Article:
It is the future, and two rival companies, one American and the other West German, are searching the solar system for minerals that they can mine. Their best bet at the moment appears to be the moon of Saturn called Titan, and research teams have been dispatched there to delve into the surface to see what they can discover, although there is a rivalry between the corporations which sees them anxious to beat the other to whatever rich seam of treasure might be there. However, one party uncovers evidence of a lost civilsation, or at least something which has left behind proof that someone was there before the Earthlings - but best not to get too close...
Ah, Alien, part of the sci-fi boom of the late seventies which carried over to the eighties, most apparently in efforts like Creature, or Titan Find as it was known in some territories (presumably the name change was to make it sound more Alienesque). Yes, there were quite a number of low budget "tributes" to the idea that mixing horror with your science fiction would be good box office, whether it was or not is unclear, but they must have made some amount of cash or there would not have been so many of them. This one was brought to you by genre fan William Malone, who had some props left over from Forbidden Planet and decided to build a film around them.
Not that you'd notice much, because outwith the notion of an alien civilisation leaving traces of their existence behind which return to terrorise the visiting crew from Earth, this was far more faithful to the Ridley Scott favourite, with the expected lighting, or lack of it, so gloomy that you'd be hard pressed to make out the actors never mind what props they were using. In an interesting casting decision, it is Wendy Schaal who is the female lead in this, taking the Sigourney Weaver role - interesting why? Because she is the voice of Francine on the cartoon series American Dad! and here stars against a man called Stan and a man called Klaus.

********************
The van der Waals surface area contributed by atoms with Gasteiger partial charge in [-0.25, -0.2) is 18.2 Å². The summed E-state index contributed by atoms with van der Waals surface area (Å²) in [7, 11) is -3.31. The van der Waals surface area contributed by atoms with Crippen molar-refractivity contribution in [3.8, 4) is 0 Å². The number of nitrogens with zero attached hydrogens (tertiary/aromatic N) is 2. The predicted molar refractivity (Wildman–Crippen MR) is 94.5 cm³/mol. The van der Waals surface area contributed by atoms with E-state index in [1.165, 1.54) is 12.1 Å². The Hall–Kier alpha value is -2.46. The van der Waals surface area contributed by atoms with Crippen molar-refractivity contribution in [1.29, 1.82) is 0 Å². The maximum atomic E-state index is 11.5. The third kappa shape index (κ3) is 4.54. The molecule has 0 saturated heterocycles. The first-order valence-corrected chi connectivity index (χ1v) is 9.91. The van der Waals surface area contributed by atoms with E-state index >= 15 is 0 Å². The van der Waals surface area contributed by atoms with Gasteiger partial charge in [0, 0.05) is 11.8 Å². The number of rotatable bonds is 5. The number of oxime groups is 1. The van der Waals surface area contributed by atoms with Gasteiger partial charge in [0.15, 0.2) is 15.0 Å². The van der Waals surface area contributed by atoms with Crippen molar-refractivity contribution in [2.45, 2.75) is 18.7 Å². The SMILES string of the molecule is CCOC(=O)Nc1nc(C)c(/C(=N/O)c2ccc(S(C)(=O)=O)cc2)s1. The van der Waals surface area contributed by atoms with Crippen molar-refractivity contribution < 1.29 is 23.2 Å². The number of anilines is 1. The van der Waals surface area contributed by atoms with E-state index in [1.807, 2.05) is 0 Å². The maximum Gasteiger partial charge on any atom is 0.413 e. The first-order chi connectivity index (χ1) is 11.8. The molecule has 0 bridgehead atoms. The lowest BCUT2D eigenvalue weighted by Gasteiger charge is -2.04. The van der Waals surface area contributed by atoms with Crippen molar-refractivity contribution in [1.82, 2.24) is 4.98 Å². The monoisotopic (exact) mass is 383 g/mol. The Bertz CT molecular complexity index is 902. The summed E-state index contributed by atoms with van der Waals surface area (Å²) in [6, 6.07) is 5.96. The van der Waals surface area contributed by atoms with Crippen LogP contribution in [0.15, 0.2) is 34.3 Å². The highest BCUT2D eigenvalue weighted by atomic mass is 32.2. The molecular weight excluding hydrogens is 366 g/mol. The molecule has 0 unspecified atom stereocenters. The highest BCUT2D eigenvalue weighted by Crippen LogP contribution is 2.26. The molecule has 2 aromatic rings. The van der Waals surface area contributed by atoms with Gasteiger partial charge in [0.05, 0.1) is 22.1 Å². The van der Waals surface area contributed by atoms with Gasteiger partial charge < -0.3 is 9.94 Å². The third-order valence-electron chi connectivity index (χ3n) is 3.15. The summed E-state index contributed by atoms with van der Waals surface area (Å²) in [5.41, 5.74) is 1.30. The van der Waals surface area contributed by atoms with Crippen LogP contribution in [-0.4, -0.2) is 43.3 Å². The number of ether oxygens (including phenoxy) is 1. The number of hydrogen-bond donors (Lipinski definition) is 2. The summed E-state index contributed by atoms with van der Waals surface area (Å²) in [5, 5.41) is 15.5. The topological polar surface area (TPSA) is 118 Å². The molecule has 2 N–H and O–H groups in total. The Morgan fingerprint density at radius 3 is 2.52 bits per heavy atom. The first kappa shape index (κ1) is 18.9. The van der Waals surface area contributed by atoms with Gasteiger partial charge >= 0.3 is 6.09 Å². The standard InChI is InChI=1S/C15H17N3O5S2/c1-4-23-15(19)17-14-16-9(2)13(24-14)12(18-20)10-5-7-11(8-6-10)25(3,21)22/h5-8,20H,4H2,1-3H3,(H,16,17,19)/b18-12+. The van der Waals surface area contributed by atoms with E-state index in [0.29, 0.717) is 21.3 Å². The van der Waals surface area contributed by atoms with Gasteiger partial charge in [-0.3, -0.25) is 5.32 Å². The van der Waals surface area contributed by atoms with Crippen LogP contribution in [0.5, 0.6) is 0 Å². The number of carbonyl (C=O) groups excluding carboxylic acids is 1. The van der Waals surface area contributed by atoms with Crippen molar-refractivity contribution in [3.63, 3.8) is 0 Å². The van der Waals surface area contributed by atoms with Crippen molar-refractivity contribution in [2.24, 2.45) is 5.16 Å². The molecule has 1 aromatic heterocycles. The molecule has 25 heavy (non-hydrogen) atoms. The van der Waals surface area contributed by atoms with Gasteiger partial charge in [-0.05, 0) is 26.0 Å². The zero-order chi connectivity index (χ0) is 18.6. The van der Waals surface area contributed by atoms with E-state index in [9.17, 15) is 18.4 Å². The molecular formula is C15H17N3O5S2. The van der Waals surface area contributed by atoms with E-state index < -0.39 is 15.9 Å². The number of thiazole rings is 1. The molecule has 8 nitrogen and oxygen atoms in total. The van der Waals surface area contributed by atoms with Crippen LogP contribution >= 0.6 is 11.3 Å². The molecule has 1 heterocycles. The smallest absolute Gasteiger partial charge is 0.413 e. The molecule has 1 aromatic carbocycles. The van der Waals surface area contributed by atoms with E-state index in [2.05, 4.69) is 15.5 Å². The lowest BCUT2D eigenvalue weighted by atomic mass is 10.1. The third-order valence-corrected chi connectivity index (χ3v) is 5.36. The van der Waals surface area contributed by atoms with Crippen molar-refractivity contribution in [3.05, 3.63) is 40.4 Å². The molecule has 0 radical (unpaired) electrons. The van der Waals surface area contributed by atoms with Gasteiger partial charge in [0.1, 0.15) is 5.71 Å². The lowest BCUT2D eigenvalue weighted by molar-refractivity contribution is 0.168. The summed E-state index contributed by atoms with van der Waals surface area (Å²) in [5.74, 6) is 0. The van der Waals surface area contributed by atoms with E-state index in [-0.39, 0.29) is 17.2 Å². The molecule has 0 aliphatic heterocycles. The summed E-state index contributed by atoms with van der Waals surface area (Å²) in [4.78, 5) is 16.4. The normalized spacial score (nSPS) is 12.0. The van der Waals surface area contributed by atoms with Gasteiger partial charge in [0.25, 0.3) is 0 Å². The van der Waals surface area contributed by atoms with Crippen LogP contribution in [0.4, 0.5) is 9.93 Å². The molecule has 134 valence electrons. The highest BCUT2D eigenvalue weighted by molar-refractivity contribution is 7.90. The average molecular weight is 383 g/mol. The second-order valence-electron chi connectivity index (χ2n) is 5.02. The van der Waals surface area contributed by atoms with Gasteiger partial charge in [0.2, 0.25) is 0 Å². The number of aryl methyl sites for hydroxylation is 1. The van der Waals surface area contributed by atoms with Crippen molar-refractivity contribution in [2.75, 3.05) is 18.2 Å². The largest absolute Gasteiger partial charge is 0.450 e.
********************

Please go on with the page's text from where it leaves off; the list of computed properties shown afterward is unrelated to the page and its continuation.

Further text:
Klaus is not a talking goldfish, but Klaus Kinski, stealing the film from under the noses of the rest of the actors in a couple of short scenes, and he is a welcome presence, having done so many of this kind of low expectation movie that he displays a mastery of the form. It's a shame when he is replaced by a man in monster makeup, as when he was onscreen the film briefly lit up, but for the most part this is highly predictable, even if you've never seen the film it rips off. We're in slasher movie territory really, so once the Americans arrive on Titan and work out that the previous ship to land there got into serious trouble (Klaus being the sole survivor, fills them in on what they're faced with), they begin to get picked off one by one in time-honoured fashion.
There is a twist to the formula in that the otherwordly influence casts a spell over those it has captured and turns them into mind-controlled versions of themselves that to the untrained eye seem perfectly normal, but actually are harbouring a brain bug clamped to the side of their heads that guides their every move and coaxes the survivors into their clutches. What this has to do with the bloke in the rubber suit wandering around and chomping bits out of the rest of them is unclear, as not even Klaus has a decent explanation, but that's what inevitably happens, with Malone displaying his love of old sci-fi by having it electrocuted in the way that Schaal's character saw in The Thing from Another World. This is as if to say, see, watching these old movies can come in handy, although what it more likely says is that they come in handy if you've reached the stage in your screenplay where you've run out of ideas. Music by Thomas Chase and Stephen Rucker.